Take a moment out of your day to enjoy Syd Barrett singing his brilliant Remember Me song in Manchester. Fantastic twist to the set list.

Further Observations

For a relatively low key production, the lighting and gel slide projections on the rear of the stage were excellent. The projections are made from real oil slides I believe (like when Mike Leonard did them back in the early days of the band down the UFO club in London back around 1964). Hats off to the team doing all the lighting and projections. It looked amazing.

Even though we were in the centre of Manchester, famous for their Man United and Man City football teams and bitter rivalry with Liverpool FC, Nick and the gang were brave to play the Liverpool FC chant You’ll Never Walk Alone which is part of the Fearless song towards the end. I had watched Eric Clapton in Liverpool several weeks earlier where he played a beautiful rendition of You’ll Never Walk Alone just on guitar. The Everton fans, the other team in Liverpool, took great offence and did a lot of booing. It would seem Nick’s audience were a bit more forgiving.

Talking of forgiving, playing the drums for two hours is not very forgiving on your back or limbs. I used to play drums in a band years ago and its a mix of positions which can put great strain across the whole body. Nick, as an 80 year old pensioner, made it look so easy and calm. It would appear he is not old and frail like many 80 year olds, but may have secret skills to get you in a martial arts headlock if you boo in the audience! Look out!

Connections to Liverpool

Another connection to Liverpool is Dom Beken attended Liverpool’s Institute of Performing Arts (LIPA) that Paul McCartney, being a Liverpudlian, is a supporter of. Just a random connection there. Dom brough old and new sounds together for the show which gave a freshness to the old classics.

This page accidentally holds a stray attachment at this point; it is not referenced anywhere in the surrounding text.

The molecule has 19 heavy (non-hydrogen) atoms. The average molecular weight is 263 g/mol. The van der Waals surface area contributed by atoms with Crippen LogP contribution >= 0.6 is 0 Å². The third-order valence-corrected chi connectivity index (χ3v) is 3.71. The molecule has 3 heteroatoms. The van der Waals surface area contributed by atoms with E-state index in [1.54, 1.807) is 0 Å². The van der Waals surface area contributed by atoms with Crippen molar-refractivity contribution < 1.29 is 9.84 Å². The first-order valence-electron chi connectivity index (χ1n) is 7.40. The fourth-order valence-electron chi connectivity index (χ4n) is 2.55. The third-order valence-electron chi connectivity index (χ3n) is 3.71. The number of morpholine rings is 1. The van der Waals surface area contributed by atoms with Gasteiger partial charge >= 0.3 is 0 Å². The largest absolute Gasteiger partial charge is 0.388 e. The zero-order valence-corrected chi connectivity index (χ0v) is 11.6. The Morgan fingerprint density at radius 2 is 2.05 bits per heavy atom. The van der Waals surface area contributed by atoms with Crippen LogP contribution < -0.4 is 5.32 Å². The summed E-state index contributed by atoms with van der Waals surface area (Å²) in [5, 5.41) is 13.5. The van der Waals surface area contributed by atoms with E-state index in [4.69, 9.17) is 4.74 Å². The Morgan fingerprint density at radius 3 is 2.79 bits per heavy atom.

21 Dom Beken on Keyboards
Dom Beken on Keyboards

Bottom line, it was a fantastic gig by some very talented people and I hope I will see them again in future. Feel free to browse through my pictures below, and the set list at the end of the article.

Photos of Nick Mason’s Saucerful of Secrets in Manchester

Here are my best 24 photos from the concert. I took many others but the lighting and the poor quality of a camera phone means many were not usable. Plus, I was trying to be as discreet as I could so as not to disturb other concert goers. If you have any to share from any concert over the past 60 years, please get in touch at [email protected].

Set list

1st Set:

  • Astronomy Domine
  • Arnold Layne
  • See Emily Play
  • Remember Me
  • Obscured by Clouds
  • When You’re In
  • Remember a Day
  • If
  • Atom Heart Mother
  • The Nile Song
  • Set the Controls for the Heart of the Sun

2nd Set:

  • The Scarecrow
  • Fearless
  • Childhood’s End
  • Lucifer Sam
  • Echoes


  • One of These Days
  • A Saucerful of Secrets

Links – Photo Gallery of Nick Mason’s Saucerful of SecretsSaucerful of Secrets Official WebsiteNick Mason’s Saucerful of Secrets Tour 2024